A few of us also arranged to pay a visit to our MHRA in London last May. I suppose we all laugh a little at our respective Health Agencies as we have to rely on them to regulate and licence the drugs that (supposedly) keep us alive while they rely on being funded by the pharmaceutical companies to keep them in business. The MHRA is no different since their Chief Executive used to be top man at GSK while I learned recently that the EMA gets 70% of its funding from the pharmaceutical industry.(3). The three representatives who met with us seemed to be genuinely interested in what we had to say about Floxing and the ongoing review – but we are still bearing in mind that their ultimate bosses are no doubt very comfortable in their relationship with Bayer and J&J.
So, the ongoing review? How is it going? Well, the result was originally to be announced in July 2017, but got pushed back to October, then November then February 2018. Meanwhile, in October a new paper was published by a Polish team that gave us new insights into how FQs affect the metabolism of every cell in many different ways – so we just had to send this off to the review team as well, which may have caused the next two delays! (4). To be honest, we found this paper really hard to understand so we took the liberty of producing our own easy-reading version which we put on our website (5).
We were still waiting for some kind of review announcement in February when one of our group noticed that the EMA had held it’s first ever public hearing – back in October! (6). We didn’t know that such a thing was possible but suddenly we decided that WE should have a public hearing too! We immediately started a campaign of emailing the two UK members of the review committee along with the Chair (also UK) and anyone else we could think of. By this time there were about 70 members in the UK group plus I’d also managed to become admin for the EU group – which represented Floxies from all over the EU. I asked for as many people as possible to email their country’s committee member (including the 2,000 Germans!). In less than two weeks we heard that the EMA were to hold their second-ever public hearing and it was to be concerned with – wait for it – FQ side effects!! (Although our friends at MHRA said they had pushed for a hearing as they felt our case was very strong, and they weren’t aware of any emailing campaign!).
Well, we may not take all the credit but I can announce that the EMA will hold a Public Hearing into the persistent and possibly permanent and damaging side effects of Quinolones and Fluoroquinolones on Wednesday, June 13th 2018 starting around 1pm. (7). It will be at the EMA’s headquarters in Canary Wharf, London (which apparently is purpose-built, huge and will be vacant when they relocate to Amsterdam after Brexit!). Applications to speak have now closed but any EU citizen can send in a written submission answering the following three questions:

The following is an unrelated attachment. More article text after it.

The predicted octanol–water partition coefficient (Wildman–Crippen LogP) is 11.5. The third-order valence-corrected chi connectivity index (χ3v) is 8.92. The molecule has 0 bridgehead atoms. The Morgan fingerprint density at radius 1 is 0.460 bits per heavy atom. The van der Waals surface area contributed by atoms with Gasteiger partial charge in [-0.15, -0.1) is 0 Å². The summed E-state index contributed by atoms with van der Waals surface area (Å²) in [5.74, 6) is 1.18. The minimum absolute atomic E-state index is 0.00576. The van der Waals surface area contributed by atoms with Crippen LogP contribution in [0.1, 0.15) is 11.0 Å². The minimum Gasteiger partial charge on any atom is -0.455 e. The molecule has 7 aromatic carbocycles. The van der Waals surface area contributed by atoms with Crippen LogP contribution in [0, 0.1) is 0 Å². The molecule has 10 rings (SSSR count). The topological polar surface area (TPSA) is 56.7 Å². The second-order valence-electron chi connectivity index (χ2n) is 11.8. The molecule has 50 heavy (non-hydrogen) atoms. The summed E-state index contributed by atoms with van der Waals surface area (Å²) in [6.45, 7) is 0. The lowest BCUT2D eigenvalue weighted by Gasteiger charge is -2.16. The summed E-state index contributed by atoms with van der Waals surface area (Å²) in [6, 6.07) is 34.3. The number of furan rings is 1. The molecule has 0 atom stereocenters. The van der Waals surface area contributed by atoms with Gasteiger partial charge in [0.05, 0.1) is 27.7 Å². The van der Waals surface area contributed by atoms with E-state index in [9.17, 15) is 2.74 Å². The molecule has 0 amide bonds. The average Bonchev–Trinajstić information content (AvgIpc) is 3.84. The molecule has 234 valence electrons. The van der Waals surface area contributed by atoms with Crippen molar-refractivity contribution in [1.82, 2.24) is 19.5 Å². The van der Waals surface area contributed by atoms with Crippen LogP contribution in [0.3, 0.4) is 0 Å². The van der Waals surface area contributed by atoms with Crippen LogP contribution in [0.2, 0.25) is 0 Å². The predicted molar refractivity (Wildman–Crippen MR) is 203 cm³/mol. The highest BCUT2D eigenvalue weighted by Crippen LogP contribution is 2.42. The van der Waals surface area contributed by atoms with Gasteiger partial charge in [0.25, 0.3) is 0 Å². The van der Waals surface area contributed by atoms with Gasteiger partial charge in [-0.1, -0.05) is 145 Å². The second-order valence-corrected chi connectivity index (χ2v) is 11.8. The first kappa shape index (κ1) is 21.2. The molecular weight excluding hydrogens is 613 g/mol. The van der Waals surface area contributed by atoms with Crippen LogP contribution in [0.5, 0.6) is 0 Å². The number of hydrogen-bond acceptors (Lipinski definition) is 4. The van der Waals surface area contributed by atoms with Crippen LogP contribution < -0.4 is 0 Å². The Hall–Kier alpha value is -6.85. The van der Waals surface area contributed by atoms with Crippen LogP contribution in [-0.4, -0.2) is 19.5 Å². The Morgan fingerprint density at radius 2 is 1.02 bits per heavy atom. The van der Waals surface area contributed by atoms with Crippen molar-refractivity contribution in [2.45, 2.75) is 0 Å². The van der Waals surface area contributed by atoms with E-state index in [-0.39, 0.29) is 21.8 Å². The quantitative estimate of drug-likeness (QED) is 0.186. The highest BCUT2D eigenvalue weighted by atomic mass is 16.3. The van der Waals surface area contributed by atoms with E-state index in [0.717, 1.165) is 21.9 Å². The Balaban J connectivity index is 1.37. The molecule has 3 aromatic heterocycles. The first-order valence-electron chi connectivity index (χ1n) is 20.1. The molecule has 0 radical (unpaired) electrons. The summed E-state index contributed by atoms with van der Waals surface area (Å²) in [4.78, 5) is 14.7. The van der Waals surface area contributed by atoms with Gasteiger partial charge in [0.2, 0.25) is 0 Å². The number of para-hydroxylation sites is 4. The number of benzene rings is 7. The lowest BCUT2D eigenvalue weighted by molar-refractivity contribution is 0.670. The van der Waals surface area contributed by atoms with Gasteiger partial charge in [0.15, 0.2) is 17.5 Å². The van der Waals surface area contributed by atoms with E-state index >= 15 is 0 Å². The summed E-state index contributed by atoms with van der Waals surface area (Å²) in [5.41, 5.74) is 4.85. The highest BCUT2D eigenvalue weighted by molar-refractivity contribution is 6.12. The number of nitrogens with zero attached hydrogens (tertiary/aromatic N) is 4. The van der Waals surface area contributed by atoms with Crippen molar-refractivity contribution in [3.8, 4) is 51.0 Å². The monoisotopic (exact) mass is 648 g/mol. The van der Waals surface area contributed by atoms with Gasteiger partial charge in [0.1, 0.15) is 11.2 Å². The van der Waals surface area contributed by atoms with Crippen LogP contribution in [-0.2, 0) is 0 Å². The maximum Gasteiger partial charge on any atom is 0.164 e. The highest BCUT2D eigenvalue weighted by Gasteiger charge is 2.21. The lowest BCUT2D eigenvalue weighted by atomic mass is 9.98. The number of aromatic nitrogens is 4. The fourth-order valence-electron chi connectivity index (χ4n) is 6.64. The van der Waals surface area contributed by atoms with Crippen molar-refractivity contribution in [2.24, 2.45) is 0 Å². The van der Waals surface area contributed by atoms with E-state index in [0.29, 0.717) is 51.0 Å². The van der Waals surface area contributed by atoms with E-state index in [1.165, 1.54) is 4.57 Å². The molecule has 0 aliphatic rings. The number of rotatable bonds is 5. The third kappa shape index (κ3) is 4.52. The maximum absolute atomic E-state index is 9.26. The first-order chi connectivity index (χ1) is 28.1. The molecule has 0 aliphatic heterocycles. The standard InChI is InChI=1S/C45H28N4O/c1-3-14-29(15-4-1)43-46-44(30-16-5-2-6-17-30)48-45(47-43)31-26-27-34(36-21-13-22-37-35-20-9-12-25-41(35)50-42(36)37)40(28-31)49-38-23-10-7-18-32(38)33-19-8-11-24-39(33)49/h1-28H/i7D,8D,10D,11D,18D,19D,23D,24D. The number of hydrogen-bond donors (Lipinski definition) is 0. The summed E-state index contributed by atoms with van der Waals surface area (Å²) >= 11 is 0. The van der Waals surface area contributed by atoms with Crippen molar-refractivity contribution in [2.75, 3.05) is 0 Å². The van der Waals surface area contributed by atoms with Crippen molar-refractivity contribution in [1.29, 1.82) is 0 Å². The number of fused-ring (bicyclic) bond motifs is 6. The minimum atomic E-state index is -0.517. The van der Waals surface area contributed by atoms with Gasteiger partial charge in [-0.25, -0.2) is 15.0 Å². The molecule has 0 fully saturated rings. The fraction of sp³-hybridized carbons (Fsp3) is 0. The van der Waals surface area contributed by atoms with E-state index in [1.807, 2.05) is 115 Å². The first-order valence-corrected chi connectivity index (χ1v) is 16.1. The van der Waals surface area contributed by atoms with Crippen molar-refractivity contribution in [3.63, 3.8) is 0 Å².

If you want to write in, (only EU citizens, please!) the address is email@example.com.
I think that the first two questions can be answered by using your own Floxie experience as evidence. For the third question, it’s tempting to say to ban them when you’ve suffered agonising burning pain for years along with hundreds of other symptoms, but realistically this will never happen. It might be best to encourage them to impose a raft of restrictions that will force doctors to think very hard before they dare to prescribe them. This is something the FDA failed miserably to do and there has been no noticeable change in US prescribing habits since 2016. We want nothing less than a noticeable, dramatic change here in Europe – something that the FDA will just have to follow.
Apparently it was the ‘unusual’ amount of public interest that made the EMA decide to hold this Hearing. Hopefully, we can keep this level of public interest up so that they are flooded with written submissions to go along with the many speakers’ applications that they have received so far. This is us, the Floxies, doing something – I’m not holding my breath, but surely something will be done by our regulatory agencies in return?
6). http://journals.sagepub.com/doi/pdf/10.1177/0141076816663559 Review of first hearing.